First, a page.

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Quality Leadership Lost To Political Hostility

By James Donahue

The constant in-fighting the political feuding occurring in Washington has had an impact on the quality of people willing to claw through the fire to accept important presidential appointments.

This has been observed throughout the years during efforts to select good men and women to fill seats on the U. S. Supreme Court and fill important cabinet and department leadership positions. We do not remember a time like this when an entire year of a president’s term has passed without all of the appointments filled and key government offices operating at half-staff.

The latest and most visible withdrawal was that of Erroll Southers, President Obama’s choice to head the Transportation Security Administration. This was a key job at a time when this office, operating under the umbrella of the Homeland Security Protection Agency, is carrying the burden of protecting travelers from terrorist attacks.

Southers’ credentials are impeccable. He was a former FBI agent currently serving as assistant chief of airport police in Los Angeles. Yet his nomination remained blocked for months by Republican opposition. In his announcement that he was withdrawing his nomination Southers complained that he had become a political lightning rod. “I am not a politician. I’m a counter-terrorist expert. They took an apolitical person and politicized my career.”

Another loss to the nation was the withdrawal of Annette Nazareth from the position of deputy in the United States Treasury Department at a time of the nation’s most severe economic crisis since the Great Depression. Nazareth, a former staffer and commissioner with the Securities and Exchange Commission, fell under severe assault for what opponents said was lax oversight of the banking industry.

While many might level similar criticisms against Treasury Secretary Timothy Geithner, for whom Nazareth might have served, Geithner has been struggling to head off this crisis almost single handed. At last count, none of the 17 deputies he should have helping him have been seated. None of the appointments have yet been confirmed by the Senate.

Other Obama appointments that have backed off after weeks and months of personal assault from Republican ranks include Dr. Sanjay Gupta, the high-profile CNN medical correspondent picked for the office of Surgeon General; former Senator Tom Daschle who was named to run the Department of Health and Human Services and oversee the overhaul of the nation’s broken health care system; and New Mexico Governor and former presidential candidate Bill Richardson to the high post as Secretary of Commerce.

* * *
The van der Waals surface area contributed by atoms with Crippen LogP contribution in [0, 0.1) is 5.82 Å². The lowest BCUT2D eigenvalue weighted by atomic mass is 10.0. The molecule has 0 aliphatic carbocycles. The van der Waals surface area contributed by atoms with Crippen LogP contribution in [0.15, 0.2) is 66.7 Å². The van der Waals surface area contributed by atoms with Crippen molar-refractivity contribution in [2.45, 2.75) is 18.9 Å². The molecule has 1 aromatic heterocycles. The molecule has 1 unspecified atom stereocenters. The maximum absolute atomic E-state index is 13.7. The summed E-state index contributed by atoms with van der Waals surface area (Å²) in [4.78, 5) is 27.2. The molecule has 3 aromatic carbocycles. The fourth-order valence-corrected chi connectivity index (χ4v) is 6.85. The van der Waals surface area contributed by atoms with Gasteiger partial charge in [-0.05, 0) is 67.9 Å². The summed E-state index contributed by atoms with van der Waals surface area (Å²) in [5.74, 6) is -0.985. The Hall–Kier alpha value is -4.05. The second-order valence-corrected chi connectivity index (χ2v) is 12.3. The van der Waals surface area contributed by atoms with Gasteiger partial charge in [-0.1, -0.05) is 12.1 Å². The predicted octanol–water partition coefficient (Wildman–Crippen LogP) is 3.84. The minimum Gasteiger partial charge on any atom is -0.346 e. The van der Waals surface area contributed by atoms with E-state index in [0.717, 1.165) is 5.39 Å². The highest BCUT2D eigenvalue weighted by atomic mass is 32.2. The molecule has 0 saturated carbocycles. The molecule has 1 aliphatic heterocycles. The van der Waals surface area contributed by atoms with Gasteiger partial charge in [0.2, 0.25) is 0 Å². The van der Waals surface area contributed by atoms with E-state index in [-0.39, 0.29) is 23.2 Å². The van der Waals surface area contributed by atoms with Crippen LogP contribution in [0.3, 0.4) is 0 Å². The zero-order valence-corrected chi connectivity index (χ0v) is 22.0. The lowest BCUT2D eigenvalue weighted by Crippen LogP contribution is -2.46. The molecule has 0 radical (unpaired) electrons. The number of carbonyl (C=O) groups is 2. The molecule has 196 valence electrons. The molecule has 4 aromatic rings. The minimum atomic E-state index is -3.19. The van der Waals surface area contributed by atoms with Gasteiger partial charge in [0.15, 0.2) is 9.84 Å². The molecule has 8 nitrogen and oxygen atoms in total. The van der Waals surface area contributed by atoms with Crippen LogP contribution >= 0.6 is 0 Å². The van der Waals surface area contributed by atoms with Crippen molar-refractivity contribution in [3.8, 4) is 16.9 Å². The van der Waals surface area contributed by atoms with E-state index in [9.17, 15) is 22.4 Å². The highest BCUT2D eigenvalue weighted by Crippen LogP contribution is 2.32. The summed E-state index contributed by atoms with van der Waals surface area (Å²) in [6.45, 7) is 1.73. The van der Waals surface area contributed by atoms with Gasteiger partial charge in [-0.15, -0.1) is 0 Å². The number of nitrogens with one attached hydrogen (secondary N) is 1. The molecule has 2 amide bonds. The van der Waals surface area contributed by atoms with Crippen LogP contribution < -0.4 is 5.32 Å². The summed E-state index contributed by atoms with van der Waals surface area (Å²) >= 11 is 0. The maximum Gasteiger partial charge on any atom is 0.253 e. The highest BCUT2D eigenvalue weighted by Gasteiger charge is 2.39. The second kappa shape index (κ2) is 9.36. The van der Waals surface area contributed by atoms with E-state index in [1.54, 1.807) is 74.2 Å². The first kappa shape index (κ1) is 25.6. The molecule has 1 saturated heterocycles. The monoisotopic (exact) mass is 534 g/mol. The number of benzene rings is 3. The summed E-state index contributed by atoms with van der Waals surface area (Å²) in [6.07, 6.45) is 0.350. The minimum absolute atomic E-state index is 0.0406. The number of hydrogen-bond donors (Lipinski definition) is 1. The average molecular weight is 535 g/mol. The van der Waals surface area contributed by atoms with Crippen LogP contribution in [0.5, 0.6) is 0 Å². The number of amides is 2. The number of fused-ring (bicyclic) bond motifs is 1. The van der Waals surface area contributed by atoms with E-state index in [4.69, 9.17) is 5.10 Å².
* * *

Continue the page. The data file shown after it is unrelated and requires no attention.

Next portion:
Yet another Obama choice for the Commerce Secretary slot, New Hampshire Senator Judd Cregg, also withdrew his nomination citing “irresolvable conflicts.”

There has been much criticism of President Obama and his administration for failing to bring about much of the “change” Mr. Obama promised during his hard-fought campaign for the nation’s top job. But in all fairness, a president working without a full staff of people to help make and carry out such changes cannot be expected to work miracles.

It is no secret that Mr. Obama was all but sabotaged by the outgoing Bush Administration and left with a collapsing financial system, two ongoing wars, a crumbling infrastructure and a bulging national debt to work with by the time he took office. He has since found that efforts to win bi-partisan support in both the House and Senate have been stonewalled by a solid block of consistent “no” votes by the Republicans and some “Blue Dog” Democrats.

The Republicans in the Senate have succeeded in blocking the presidential appointments with incredible skill.

A 1996 Task Force on Presidential Appointments found that the process of filling hundreds of key positions by appointment followed by Senatorial confirmation has become such a politically twisted process it both discourages and demoralizes candidates. This tends to turn away the best people for these jobs. They just do not care to have their good names and reputations dragged through the mud for months.

Some potential candidates object to making extensive financial disclosures required of appointees. Others choose not to go through the process for a job that pays less than the salaries they get in the private sector.

The candidates who surrender to the rigorous investigations and questioning by Senate subcommittees often give up out of sheer frustration over the protracted process, the task force found.

The appointment process has been clearly shown to be broken, and consequently an obstruction to good functioning government. Yet since 1996, nothing has been done to fix it. The nation has obviously suffered because of it.